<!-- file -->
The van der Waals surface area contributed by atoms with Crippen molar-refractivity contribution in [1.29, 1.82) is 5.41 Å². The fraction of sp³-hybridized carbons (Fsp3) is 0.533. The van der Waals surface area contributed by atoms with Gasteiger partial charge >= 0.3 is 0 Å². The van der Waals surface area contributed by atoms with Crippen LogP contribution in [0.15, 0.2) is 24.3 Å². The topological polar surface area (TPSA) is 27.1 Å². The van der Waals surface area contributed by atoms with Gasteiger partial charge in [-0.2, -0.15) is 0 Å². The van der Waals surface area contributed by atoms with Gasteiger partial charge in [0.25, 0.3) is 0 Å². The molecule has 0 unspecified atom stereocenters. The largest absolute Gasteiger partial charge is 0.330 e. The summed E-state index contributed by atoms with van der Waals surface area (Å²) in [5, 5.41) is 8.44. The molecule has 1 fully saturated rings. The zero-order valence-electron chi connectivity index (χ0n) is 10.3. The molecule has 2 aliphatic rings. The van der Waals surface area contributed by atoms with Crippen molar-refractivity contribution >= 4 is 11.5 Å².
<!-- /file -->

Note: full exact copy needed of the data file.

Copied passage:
The van der Waals surface area contributed by atoms with Crippen molar-refractivity contribution in [1.29, 1.82) is 5.41 Å². The fraction of sp³-hybridized carbons (Fsp3) is 0.533. The van der Waals surface area contributed by atoms with Gasteiger partial charge >= 0.3 is 0 Å². The van der Waals surface area contributed by atoms with Crippen LogP contribution in [0.15, 0.2) is 24.3 Å². The topological polar surface area (TPSA) is 27.1 Å². The van der Waals surface area contributed by atoms with Gasteiger partial charge in [-0.2, -0.15) is 0 Å². The van der Waals surface area contributed by atoms with Gasteiger partial charge in [0.25, 0.3) is 0 Å². The molecule has 0 unspecified atom stereocenters. The largest absolute Gasteiger partial charge is 0.330 e. The summed E-state index contributed by atoms with van der Waals surface area (Å²) in [5, 5.41) is 8.44. The molecule has 1 fully saturated rings. The zero-order valence-electron chi connectivity index (χ0n) is 10.3. The molecule has 2 aliphatic rings. The van der Waals surface area contributed by atoms with Crippen molar-refractivity contribution >= 4 is 11.5 Å².